Bear Bites: Harp and Bowl La Bistro

Nick Wooten, Managing Editor

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In a city known for artery-clogging and processed fried foods, Harp & Bowl La Bistro brings a different kind of spiritual vibe and tune to the “Song and Soul of the South.”

Located at 520 Mulberry St. next to the iconic Jeneane’s location, the establishment opened its doors in mid-August. Owner Charlotte Etheridge touts Harp & Bowl as a stop for “organics and beyond.” One look at the various vitamins and minerals in a display case below the register makes the claim hard to dispute. We came through the doors wondering if this “eat local” oasis was just a mirage.

THE GOOD:

Ingredients:

Say what you will about the organic and locally grown food movement. I, for one, am a bit skeptical myself. Strip away the theories and take a bite, and it’s hard to deny Harp & Bowl’s quality. The chicken sandwich is crafted with care and delicacy of a well-versed artist. The antibiotic-free chicken was well-seasoned and lightly coated with mayonnaise and olive oil. The crispy lettuce was forest green with not a brown spot in sight. The tomatoes were sliced thin enough not to make a mess but thick enough to make their presence known. Fresh sourdough bread held it all together.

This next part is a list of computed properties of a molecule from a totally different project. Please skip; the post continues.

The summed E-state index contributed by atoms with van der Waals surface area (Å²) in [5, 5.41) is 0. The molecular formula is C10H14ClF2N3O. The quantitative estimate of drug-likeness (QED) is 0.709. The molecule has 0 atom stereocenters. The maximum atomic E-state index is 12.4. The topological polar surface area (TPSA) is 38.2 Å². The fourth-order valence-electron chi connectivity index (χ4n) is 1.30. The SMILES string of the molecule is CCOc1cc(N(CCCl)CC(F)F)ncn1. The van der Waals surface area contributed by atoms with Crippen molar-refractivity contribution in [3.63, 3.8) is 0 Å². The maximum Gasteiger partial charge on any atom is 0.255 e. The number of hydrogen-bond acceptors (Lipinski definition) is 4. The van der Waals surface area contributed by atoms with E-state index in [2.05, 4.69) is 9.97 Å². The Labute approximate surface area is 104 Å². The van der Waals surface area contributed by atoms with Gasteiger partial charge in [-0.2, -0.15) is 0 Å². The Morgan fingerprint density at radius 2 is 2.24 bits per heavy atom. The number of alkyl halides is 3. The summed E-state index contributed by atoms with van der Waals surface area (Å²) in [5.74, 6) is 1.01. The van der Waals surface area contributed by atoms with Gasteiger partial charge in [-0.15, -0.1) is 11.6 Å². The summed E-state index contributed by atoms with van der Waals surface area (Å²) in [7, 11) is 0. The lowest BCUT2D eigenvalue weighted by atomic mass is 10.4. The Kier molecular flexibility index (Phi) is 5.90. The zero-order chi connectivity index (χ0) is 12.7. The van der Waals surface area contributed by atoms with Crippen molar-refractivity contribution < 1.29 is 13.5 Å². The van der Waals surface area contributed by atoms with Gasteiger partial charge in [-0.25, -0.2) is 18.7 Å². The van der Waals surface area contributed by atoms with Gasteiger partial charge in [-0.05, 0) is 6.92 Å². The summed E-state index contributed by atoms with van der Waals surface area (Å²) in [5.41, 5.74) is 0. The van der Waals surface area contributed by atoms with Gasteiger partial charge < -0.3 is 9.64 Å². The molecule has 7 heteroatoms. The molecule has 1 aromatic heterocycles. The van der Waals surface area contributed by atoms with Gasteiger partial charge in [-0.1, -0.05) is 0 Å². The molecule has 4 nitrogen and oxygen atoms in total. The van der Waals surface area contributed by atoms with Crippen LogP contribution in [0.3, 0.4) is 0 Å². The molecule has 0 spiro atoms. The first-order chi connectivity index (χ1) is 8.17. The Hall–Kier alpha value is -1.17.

The house-made Thousand Island dressing and thin-sliced sauerkraut featured on Harp & Bowl’s Reuben set them apart. Unlike other establishments who skimp on the meat in exchange for more sauerkraut, Harp & Bowl constructs their sandwich around the prominence of their Angus beef. Their customers should thank them.

THE QUESTIONABLE:

Price:

Their chicken sandwich is the same cost as their Reuben. This doesn’t make much sense. Price certainly reflects quality, but college students may think twice before shelling out $8.50 for a simple, yet delicious, sandwich.

Limited Drink Selection:

While there is a juice bar for the more adventurous, water, tea, Hank’s soda and small glass bottles of Coke are your only beverage options. Water is not free, but refills are free. Still, you feel as if there should be more.

THE BAD:

Recycling:

To preach healing and health so heavy-handedly, it was disappointing to see trash cans where recycling bins should have been. The stereotypical wrapped-up plastic spoons and forks left you feeling like something wasn’t right.

Typos:

The sloppy menu layout and careless typing errors were a stark enough contrast from the well-crafted sandwiches to make a customer cringe.

What We Would Have Done Differently:

Order the Roast Beef Sandwich. I got the Raw Green Apple Pie for dessert. It was far too small. I should have gotten a smoothie.

OVERALL:

NICK 3 STARS

JUSTIN 3 STARS

 

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